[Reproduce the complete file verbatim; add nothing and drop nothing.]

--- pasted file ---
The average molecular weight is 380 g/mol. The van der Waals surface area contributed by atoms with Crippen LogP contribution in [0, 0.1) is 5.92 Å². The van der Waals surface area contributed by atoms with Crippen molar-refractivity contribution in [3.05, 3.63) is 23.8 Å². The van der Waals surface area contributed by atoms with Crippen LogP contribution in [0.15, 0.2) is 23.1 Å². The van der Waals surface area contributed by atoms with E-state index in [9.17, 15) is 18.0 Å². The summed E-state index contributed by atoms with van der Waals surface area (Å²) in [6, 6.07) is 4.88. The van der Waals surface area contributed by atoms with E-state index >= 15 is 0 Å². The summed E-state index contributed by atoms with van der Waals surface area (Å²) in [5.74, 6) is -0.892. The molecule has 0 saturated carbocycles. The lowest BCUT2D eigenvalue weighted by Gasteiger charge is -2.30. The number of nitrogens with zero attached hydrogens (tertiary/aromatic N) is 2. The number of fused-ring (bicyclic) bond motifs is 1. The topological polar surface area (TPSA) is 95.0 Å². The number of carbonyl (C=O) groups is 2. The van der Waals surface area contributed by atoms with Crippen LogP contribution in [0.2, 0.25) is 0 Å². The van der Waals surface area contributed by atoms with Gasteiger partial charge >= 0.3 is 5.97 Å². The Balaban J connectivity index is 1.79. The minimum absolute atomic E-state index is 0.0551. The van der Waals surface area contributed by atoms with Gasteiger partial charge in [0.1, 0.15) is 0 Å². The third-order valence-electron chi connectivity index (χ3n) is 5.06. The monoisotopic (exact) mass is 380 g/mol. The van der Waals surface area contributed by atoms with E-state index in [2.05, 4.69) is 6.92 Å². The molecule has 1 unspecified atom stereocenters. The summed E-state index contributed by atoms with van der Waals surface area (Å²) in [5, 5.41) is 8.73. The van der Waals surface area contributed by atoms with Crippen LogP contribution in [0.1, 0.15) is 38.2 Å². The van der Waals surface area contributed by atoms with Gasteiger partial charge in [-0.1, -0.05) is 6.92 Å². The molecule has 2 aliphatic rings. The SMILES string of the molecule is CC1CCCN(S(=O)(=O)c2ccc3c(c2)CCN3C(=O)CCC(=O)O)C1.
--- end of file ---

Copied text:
The average molecular weight is 380 g/mol. The van der Waals surface area contributed by atoms with Crippen LogP contribution in [0, 0.1) is 5.92 Å². The van der Waals surface area contributed by atoms with Crippen molar-refractivity contribution in [3.05, 3.63) is 23.8 Å². The van der Waals surface area contributed by atoms with Crippen LogP contribution in [0.15, 0.2) is 23.1 Å². The van der Waals surface area contributed by atoms with E-state index in [9.17, 15) is 18.0 Å². The summed E-state index contributed by atoms with van der Waals surface area (Å²) in [6, 6.07) is 4.88. The van der Waals surface area contributed by atoms with E-state index >= 15 is 0 Å². The summed E-state index contributed by atoms with van der Waals surface area (Å²) in [5.74, 6) is -0.892. The molecule has 0 saturated carbocycles. The lowest BCUT2D eigenvalue weighted by Gasteiger charge is -2.30. The number of nitrogens with zero attached hydrogens (tertiary/aromatic N) is 2. The number of fused-ring (bicyclic) bond motifs is 1. The topological polar surface area (TPSA) is 95.0 Å². The number of carbonyl (C=O) groups is 2. The van der Waals surface area contributed by atoms with Crippen LogP contribution in [0.2, 0.25) is 0 Å². The van der Waals surface area contributed by atoms with Gasteiger partial charge >= 0.3 is 5.97 Å². The Balaban J connectivity index is 1.79. The minimum absolute atomic E-state index is 0.0551. The van der Waals surface area contributed by atoms with Gasteiger partial charge in [0.1, 0.15) is 0 Å². The third-order valence-electron chi connectivity index (χ3n) is 5.06. The monoisotopic (exact) mass is 380 g/mol. The van der Waals surface area contributed by atoms with E-state index in [2.05, 4.69) is 6.92 Å². The molecule has 1 unspecified atom stereocenters. The summed E-state index contributed by atoms with van der Waals surface area (Å²) in [5, 5.41) is 8.73. The van der Waals surface area contributed by atoms with Crippen LogP contribution in [0.1, 0.15) is 38.2 Å². The van der Waals surface area contributed by atoms with Gasteiger partial charge in [-0.1, -0.05) is 6.92 Å². The molecule has 2 aliphatic rings. The SMILES string of the molecule is CC1CCCN(S(=O)(=O)c2ccc3c(c2)CCN3C(=O)CCC(=O)O)C1.